Great Basin Rock Art: Archaeological Perspectives, Angus R. Quinlan, editor.
2007, University of Nevada Press, cloth, d/j
184 pages, 21 figures, 8 tables, references, index, 7" x 10"
- Integrating Rock Art with Archaeology: Symbolic Culture as Archaeology, Angus R. Quinlan
- Stories as Old as the Rocks: Rock Art and Myth, Melvin Brown and Alanah Woody
- The Mountain Maidu Homeland: Native and Anthropological Interpretaions of Cultural Identity, Helen Valborg and Farrell Cunningham
- Toward a Gender-Inclusive View of Rock Art in the Northern Great Basin, William J. Cannon and Alanah Woody
- Grinding Stone and Pecking Rock: Rock Art of the High Basins, Spanish Springs, Nevada, Signa W. Pendegraft
- A Regional Settlement System Approach to Petroglyphs: Application to the Owyhee Uplands, Southeastern Oregon, Myrtle P. Shock
- The Study of a Rock Art Site in Southeastern Oregon, Keo Boreson
- Contexts in the Analysis of Rock Art: Settlement and Rock Art in the Warner Valley Area. Oregon, William J. Cannon and Mary F. Ricks
- Petroglyph Dating in the Massacre Bench, Eric W. Ritter, Alanah Woody, and Alan Watchman
- Rock Art as an Artifact of Religion and Ritual: The Archaeological Construction of Rock Art's Past and Present Social Contexts, Angus R. Quinlan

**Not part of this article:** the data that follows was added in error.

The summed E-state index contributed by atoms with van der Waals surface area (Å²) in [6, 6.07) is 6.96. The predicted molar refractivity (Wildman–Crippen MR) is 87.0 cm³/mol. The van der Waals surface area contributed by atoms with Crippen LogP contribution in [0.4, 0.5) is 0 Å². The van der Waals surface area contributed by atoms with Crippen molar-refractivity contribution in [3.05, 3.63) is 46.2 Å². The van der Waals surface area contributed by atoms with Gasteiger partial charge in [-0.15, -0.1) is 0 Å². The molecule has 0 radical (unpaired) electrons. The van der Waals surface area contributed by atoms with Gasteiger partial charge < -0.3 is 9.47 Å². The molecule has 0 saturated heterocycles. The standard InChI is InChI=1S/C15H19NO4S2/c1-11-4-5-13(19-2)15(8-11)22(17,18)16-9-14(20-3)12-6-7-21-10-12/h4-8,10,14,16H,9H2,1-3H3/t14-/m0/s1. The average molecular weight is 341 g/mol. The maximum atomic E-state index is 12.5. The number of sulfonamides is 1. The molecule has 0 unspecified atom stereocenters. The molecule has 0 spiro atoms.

From the book ...
Rock art is one of humankind’s most ancient forms of artistic expression, and one of its most enigmatic.
For centuries, scholars and other observers have struggled to interpret the meaning of the mysterious figures incised or painted on natural rocks and to understand their role in the lives of their long-vanished creators.
The Great Basin of the American West is especially rich in rock art, but until recently North American archaeologists have largely ignored these most visible monuments left by early Native Americans and have given little attention to the terrain surrounding them.
In Great Basin Rock Art, twelve respected rock art researchers examine a number of significant sites from the dual perspectives of settlement archaeology and contemporary Native American interpretations of the role of rock art in their cultural past.
The authors demonstrate how modern archaeological methodology and interpretations are providing a rich physical and cultural context for these ancient and hitherto puzzling artifacts.
They offer exciting new insights into the lives of North America’s first inhabitants.
This is essential reading for anyone interested in the petroglyphs of the American West and in the history of the Great Basin and its original peoples.
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